“Lesson 74: Doctrine and Covenants 68,” Doctrine and Covenants and Church History Seminary Teacher Manual (2013)
“Lesson 74,” Doctrine and Covenants and Church History Seminary Teacher Manual
On November 1, 1831, the Prophet Joseph Smith met with a group of elders in Hiram, Ohio, for a special conference. They discussed the publication of the Book of Commandments, a collection of the revelations the Prophet had received. Four of the elders at the conference asked Joseph Smith to inquire of the Lord about His will for them. In response to this request, the Prophet received a revelation that is now recorded in Doctrine and Covenants 68. The revelation includes counsel to those called to preach the gospel, instructions about the calling of bishop, and a commandment that parents teach their children the principles and ordinances of the gospel.
If you or someone close to you has served a mission for the Church, begin class by sharing some of the feelings people experience as they prepare to leave home and be full-time missionaries. Then ask the following questions:
What worries or concerns might someone have about serving a full-time mission?
What are some reasons people sometimes feel nervous about sharing the gospel with their family members and friends?
Explain that during a conference held on November 1, 1831, four elders who would be serving as missionaries approached Joseph Smith and asked to know the Lord’s will concerning them. In response, the Lord revealed a pattern for preaching the gospel. Invite five students to take turns reading aloud from Doctrine and Covenants 68:1–5. Ask the class to follow along, looking for elements of that pattern. Before they read, point out that verses 2 and 3 contain the word ensample. An ensample is a pattern or model.
What do you see in these verses about how we should preach the gospel?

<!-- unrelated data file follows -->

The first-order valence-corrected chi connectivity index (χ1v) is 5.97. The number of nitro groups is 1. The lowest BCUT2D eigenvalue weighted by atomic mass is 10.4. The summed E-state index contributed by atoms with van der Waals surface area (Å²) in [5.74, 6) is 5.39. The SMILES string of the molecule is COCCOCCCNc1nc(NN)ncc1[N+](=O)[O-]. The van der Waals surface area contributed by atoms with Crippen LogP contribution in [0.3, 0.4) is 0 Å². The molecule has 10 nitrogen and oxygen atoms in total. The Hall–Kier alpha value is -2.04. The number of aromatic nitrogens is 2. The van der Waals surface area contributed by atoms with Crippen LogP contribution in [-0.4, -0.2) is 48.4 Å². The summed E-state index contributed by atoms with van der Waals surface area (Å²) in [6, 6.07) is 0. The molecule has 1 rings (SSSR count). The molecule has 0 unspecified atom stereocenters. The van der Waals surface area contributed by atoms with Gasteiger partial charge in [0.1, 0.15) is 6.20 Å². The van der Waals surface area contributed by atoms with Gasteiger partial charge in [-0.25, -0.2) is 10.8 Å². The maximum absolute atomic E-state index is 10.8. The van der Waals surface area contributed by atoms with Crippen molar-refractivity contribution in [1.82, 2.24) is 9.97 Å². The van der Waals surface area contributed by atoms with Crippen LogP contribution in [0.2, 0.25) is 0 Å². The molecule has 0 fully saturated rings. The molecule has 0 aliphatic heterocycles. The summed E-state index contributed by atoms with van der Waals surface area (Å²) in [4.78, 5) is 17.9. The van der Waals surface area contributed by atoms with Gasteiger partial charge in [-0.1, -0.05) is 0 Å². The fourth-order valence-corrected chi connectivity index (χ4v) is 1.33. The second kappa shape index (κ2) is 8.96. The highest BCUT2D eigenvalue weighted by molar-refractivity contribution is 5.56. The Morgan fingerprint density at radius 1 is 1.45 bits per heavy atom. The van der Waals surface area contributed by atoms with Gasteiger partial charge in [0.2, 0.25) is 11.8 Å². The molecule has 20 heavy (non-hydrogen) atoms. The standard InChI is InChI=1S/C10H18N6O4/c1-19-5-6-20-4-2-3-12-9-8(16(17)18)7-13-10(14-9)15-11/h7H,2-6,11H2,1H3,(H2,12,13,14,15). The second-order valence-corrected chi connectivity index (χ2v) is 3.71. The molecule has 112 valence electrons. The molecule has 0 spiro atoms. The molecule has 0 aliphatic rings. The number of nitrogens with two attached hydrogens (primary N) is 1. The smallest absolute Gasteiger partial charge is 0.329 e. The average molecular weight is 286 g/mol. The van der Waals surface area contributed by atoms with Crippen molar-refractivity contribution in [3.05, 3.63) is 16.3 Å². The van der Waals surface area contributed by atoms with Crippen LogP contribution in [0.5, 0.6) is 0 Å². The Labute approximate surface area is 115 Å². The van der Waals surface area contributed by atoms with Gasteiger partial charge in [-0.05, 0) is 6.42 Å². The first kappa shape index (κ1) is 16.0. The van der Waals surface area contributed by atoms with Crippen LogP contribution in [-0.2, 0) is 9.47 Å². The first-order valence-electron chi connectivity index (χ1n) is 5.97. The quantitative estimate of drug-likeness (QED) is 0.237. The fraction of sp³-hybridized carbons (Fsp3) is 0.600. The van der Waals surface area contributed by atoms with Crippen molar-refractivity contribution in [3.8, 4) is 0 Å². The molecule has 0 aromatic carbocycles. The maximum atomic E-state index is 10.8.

In verses 3–5, what promise does the Lord give to His servants?
What will the inspired words of missionaries do for those who receive them? (Students may use different words, but they should identify the following principle: When the Lord’s servants are moved upon by the Holy Ghost, their words will lead people to salvation. Write this principle on the board.)
What can we do to invite the influence of the Holy Ghost as we share the gospel?
Explain that while those who are ordained to preach the gospel can help people gain a testimony of the truth, only the President of the Church has the right to receive and declare the will of the Lord for the entire Church. Under his direction, the other members of the First Presidency and the members of the Quorum of the Twelve Apostles also have the authority to declare God’s will for us.
Invite a student to read Doctrine and Covenants 68:6 aloud. Ask the class to follow along, looking for additional encouragement the Lord gave to His servants.
What truths do you see in this verse that might bring comfort to a missionary?
Why is it important for you to know that the Lord stands by His faithful servants?
Point out that verse 6 outlines the primary responsibility of the Lord’s servants: to testify of Jesus Christ and of His mission in the past, present, and future. Then summarize Doctrine and Covenants 68:7–12 by explaining that the Lord calls faithful elders of the Church to preach the gospel and baptize those who believe.
Consider sharing an experience in which you have been guided by the Spirit to know how to share the gospel with someone.
Ask students to imagine that a friend of another faith asks, “How was your bishop chosen?”
How would you respond?
Explain that Edward Partridge was the first bishop called in the restored Church of Jesus Christ (on February 4, 1831; see D&C 41:9). Before Joseph Smith received the revelation recorded in Doctrine and Covenants 68 (in November 1831), Bishop Partridge was the only bishop in the Church. Other bishops were called shortly after the Prophet received this revelation.
Invite a student to read Doctrine and Covenants 68:14–15 aloud. Ask the class to follow along, looking for how bishops are selected.